Gaudy Heights

     Many classic novels have been made into films; unfortunately, these movies rarely depict the true emotions that one is able to perceive through reading. I have learned to appreciate books more than movies, but I really appreciate a film that is derived from a classical novel, when it is done correctly, without added fluff. There are many obvious differences between the 1847 novel and the 1939 film Wuthering Heights because the film was done in a rather gaudy and flashy manner.

     The film, produced by Samuel Goldwyn, depicted Catherine, played by Merle Oberon, as being mellow, thoughtful and never extremely devious or selfish. She seemed rather sensitive and caring. I felt that because she was not the real Catherine, selfish, sly, shrewd, and heartless, that the essence of the story was taken away; and one did not feel as emotionally influenced by it.

     Heathcliff was also toned down in the film. He was rather caring and sensitive, totally unlike the Heathcliff that I had expected, which was rude, heartless, audacious, and insolent. He was more loving towards Catherine and appeared to be much more infatuated with her, outwardly, than what the book led us to conclude.

     I felt that the producer, Samuel Goldwyn, and director, William Wyler, did a disservice to Emily Brontė by making this film. They were too concerned with making it romantically and visually appealing than making a classical novel come alive with authenticity to give the audience a feeling of awesomeness.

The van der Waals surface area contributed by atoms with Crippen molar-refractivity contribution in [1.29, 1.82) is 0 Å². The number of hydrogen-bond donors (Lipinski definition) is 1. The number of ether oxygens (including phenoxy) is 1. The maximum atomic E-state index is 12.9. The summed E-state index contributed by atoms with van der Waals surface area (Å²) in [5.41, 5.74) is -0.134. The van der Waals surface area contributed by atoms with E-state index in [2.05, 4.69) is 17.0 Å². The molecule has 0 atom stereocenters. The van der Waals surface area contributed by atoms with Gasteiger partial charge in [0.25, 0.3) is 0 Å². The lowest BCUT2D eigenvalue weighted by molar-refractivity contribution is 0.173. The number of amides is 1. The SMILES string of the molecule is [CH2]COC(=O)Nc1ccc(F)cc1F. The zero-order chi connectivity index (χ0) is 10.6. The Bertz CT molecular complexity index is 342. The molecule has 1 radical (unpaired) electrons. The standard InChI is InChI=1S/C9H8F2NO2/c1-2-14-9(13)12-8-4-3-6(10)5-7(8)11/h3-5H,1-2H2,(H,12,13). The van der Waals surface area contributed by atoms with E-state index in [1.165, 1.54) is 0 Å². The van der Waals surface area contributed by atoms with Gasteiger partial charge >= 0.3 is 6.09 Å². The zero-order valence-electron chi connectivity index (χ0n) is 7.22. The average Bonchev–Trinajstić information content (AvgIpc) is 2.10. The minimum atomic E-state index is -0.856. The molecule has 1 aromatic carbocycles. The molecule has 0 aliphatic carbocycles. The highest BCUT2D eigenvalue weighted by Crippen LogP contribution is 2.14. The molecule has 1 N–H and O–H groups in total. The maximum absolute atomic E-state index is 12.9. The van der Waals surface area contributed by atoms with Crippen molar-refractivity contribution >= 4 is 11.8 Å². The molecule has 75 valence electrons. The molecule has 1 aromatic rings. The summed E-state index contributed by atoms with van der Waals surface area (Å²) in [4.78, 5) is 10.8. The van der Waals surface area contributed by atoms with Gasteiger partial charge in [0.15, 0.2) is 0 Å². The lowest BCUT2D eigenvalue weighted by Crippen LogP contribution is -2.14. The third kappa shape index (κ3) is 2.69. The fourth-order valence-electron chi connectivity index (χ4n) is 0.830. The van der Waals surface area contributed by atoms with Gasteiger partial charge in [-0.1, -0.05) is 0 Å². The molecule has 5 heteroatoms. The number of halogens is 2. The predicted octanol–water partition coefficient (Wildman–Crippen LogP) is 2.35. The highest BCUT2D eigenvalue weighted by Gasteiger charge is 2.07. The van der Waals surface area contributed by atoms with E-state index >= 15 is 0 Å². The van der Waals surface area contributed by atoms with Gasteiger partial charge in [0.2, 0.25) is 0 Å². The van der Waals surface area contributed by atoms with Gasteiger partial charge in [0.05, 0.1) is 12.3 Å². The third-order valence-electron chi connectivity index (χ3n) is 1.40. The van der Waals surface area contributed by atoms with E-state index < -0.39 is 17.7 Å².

I was greatly isappointed with the acting of Merle Oberon and Laurence Olivier. They did not have the chemistry that it takes to make a believable love story. I think that, because they really disliked each other off screen, on screen one could feel the tension between them. To be able to make a movie that is just as good as the book, takes a lot of effort, requires a script that matches the book, and most of all needs compatible actors.

     I feel that the written work of Emily Brontė was poorly adapted and was made an absolute disgrace by the film production of Wuthering Heights. I think that the movie industry should be ashamed that a film as tacky as this was produced. Maybe more serious thought about the selection of the cast; the choice of the relationships of the characters portrayed in the film; and a more precise adaptation of the written work by Emily Brontė concerning the personalities of these characters would have produced a more highly accepted film version.

Julie Hoffman

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